As part of its obligations under the TREAD Act, in October, 2003, NHTSA released a new statistical study on vehicle weight and safety. One of their conclusions is that mid-sized SUVs and compact pickup trucks have the highest fatality rates (as do small 4-door pass cars) after adjusting the data for age, gender, and other variables. If rollovers were removed from the picture then the fatality rate for occupants of SUVs and pass cars of similar weight is about equal; however, mid-size SUVs were NINE TIMES as likely to be in a rollover (not to mention that they are twice as likely to cause a fatality in occupants of other vehicles). (See, NHTSA Technical Report, Vehicle Weight, Fatality Risk and Crash Compatibility of Model Year 1991-1999 Passenger Cars and Light Trucks, DOT HS 809 662, October, 2003.)Rollover Problems with SUVs
The problem with SUV rollovers was denounced publically by the administrator of the National Highway and Traffic Safety Administration ("NHTSA") in January, 2003. In an appearance at the Automotive News World Congress, Dr. Jeffrey W. Runge gave the hard statistics which challenged the notion that driving SUVs offered more protection in an accident than an automobile. "There are about 10,000 fatalities in all rollover crashes each year. Rollover crashes represent 3 per cent of all collisions yet account for 32 percent of occupant fatalities. Moreover, fatalities in single vehicle rollovers increased 22.3 percent and they now account for 8,400 fatalities. The rollover occupant fatality rate per registered 100,000 SUVs is about three times higher than it is for passenger cars." Not content with merely quoting statistics, Runge said that the teenagers with new drivers’ licenses are especially at risk in SUVs because of their quirky handling characteristics and tendency to rollover."I would not put an inexperienced driver in a high, center of gravity vehicle (such as an SUV or pickup truck)," Runge told the audience of professionals and managers from automotive-oriented businesses. "I would not ride in an SUV even if they were the last vehicle on earth."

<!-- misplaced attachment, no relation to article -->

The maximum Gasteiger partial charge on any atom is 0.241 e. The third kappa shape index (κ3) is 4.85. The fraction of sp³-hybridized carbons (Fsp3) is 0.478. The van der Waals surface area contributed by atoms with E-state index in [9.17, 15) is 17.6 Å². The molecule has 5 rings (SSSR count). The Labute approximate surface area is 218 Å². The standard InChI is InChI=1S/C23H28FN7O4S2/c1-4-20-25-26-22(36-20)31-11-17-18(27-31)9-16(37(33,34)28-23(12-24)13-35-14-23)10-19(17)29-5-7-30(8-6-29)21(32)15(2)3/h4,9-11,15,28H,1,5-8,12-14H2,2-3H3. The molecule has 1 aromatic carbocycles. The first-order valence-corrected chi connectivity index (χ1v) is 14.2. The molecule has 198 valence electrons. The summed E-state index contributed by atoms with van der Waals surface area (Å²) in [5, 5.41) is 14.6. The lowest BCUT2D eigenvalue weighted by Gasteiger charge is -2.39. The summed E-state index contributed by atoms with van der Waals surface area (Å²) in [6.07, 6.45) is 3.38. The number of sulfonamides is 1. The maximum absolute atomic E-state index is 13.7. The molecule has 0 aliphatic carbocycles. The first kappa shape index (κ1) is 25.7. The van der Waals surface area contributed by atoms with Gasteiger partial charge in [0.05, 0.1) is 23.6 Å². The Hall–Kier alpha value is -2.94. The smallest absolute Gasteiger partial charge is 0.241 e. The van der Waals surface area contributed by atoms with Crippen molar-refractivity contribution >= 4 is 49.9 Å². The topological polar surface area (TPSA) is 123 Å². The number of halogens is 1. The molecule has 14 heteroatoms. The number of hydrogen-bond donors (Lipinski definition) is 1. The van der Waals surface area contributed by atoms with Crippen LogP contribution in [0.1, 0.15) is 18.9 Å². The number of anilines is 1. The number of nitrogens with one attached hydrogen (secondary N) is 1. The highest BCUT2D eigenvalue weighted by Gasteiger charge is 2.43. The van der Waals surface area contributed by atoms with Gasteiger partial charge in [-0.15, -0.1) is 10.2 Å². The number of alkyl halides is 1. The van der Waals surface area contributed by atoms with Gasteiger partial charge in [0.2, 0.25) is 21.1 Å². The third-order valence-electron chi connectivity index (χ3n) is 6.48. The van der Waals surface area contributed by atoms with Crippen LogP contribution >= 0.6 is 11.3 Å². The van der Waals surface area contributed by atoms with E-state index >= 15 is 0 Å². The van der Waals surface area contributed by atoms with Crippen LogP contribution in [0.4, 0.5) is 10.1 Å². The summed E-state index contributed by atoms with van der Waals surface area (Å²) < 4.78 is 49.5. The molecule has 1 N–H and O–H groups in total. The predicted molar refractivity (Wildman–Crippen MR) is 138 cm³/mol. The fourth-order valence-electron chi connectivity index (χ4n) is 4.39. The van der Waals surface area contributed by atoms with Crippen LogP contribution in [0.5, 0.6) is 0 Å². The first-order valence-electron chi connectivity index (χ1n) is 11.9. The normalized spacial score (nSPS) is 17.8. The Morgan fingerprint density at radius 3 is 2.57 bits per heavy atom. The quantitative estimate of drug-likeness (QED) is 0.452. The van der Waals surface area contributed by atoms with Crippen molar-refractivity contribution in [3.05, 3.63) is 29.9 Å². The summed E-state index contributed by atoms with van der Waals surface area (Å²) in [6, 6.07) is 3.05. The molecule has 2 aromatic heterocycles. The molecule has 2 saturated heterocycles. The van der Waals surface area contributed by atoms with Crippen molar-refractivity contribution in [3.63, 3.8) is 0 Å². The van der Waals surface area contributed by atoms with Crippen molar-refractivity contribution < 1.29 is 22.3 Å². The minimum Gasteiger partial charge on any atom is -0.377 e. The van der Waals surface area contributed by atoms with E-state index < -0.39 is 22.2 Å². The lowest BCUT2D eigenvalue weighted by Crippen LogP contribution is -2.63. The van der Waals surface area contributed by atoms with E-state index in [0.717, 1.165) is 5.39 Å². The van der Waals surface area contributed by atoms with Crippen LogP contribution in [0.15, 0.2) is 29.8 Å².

Statistically, automakers argue very effectively that SUVs have a safety record similar to passenger cars when all types of crashes are considered. But the risk of rollovers in SUVs is considerably higher because of their higher stance and narrow track width make them prone to rollover in sever steering maneuvers or when they are "tripped" on curbs or other obstacles.
How and why did this happen to the world’s best-selling SUV is a question for a broader discussion. Within Ford in 1986 there was a very desperate mood to find an inexpensive design of a new vehicle to help boost sales. Ford management would not approve a whole new vehicle . . . so they had to work with what they could. Ford truck executives came up with a plan to put a fancy passenger box on a truck platform and make it family friendly. So they came up with the Explorer, and instead of selling only the projected 150,000 units, they sold over 300,000 units the first full year . . . and the rest is history. Over 4 million have been sold between 1990 and 2002, with very little changes made to the vehicle. Like the Ford Bronco II, many seriously injured and deceased passengers of these vehicles have filed suits across the country challenging the design and testing of the Explorer. The final chapter on this story has yet to be written.
For more information about the rollover risks with SUVs, PBS ran a complete story on the history and development of the SUV phenomenon in the spring of 2002.
George Bellas has successfully prosecuted cases involving SUV rollovers and roof crush. These are very complex cases and require experienced trial attorneys who are familiar with the facts and engineering concepts involved in these serious accidents. George has also assisted a number of attorneys from across the country in the prosecution of these lawsuits. George has also lectured bar associations all across the country on litigation involving SUV rollovers.